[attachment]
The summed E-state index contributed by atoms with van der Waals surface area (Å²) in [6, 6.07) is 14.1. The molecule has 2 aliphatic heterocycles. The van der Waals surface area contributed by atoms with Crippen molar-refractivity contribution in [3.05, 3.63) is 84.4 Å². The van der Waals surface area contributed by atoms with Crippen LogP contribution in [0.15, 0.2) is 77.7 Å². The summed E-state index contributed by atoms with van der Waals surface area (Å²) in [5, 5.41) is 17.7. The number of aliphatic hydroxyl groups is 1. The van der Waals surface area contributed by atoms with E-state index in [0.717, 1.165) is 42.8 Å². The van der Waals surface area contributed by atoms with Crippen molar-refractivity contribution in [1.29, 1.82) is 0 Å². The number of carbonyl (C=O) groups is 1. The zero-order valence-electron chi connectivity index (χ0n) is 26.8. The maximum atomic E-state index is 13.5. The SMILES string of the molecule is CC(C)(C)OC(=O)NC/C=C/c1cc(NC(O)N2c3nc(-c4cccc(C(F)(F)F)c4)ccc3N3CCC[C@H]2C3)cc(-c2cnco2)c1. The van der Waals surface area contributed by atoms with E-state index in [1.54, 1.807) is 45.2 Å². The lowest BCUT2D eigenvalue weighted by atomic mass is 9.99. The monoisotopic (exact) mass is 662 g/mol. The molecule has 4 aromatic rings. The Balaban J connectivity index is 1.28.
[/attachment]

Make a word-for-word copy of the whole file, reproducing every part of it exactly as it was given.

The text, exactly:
The summed E-state index contributed by atoms with van der Waals surface area (Å²) in [6, 6.07) is 14.1. The molecule has 2 aliphatic heterocycles. The van der Waals surface area contributed by atoms with Crippen molar-refractivity contribution in [3.05, 3.63) is 84.4 Å². The van der Waals surface area contributed by atoms with Crippen LogP contribution in [0.15, 0.2) is 77.7 Å². The summed E-state index contributed by atoms with van der Waals surface area (Å²) in [5, 5.41) is 17.7. The number of aliphatic hydroxyl groups is 1. The van der Waals surface area contributed by atoms with E-state index in [0.717, 1.165) is 42.8 Å². The van der Waals surface area contributed by atoms with Crippen molar-refractivity contribution in [1.29, 1.82) is 0 Å². The number of carbonyl (C=O) groups is 1. The zero-order valence-electron chi connectivity index (χ0n) is 26.8. The maximum atomic E-state index is 13.5. The SMILES string of the molecule is CC(C)(C)OC(=O)NC/C=C/c1cc(NC(O)N2c3nc(-c4cccc(C(F)(F)F)c4)ccc3N3CCC[C@H]2C3)cc(-c2cnco2)c1. The van der Waals surface area contributed by atoms with E-state index in [1.54, 1.807) is 45.2 Å². The lowest BCUT2D eigenvalue weighted by atomic mass is 9.99. The monoisotopic (exact) mass is 662 g/mol. The molecule has 4 aromatic rings. The Balaban J connectivity index is 1.28.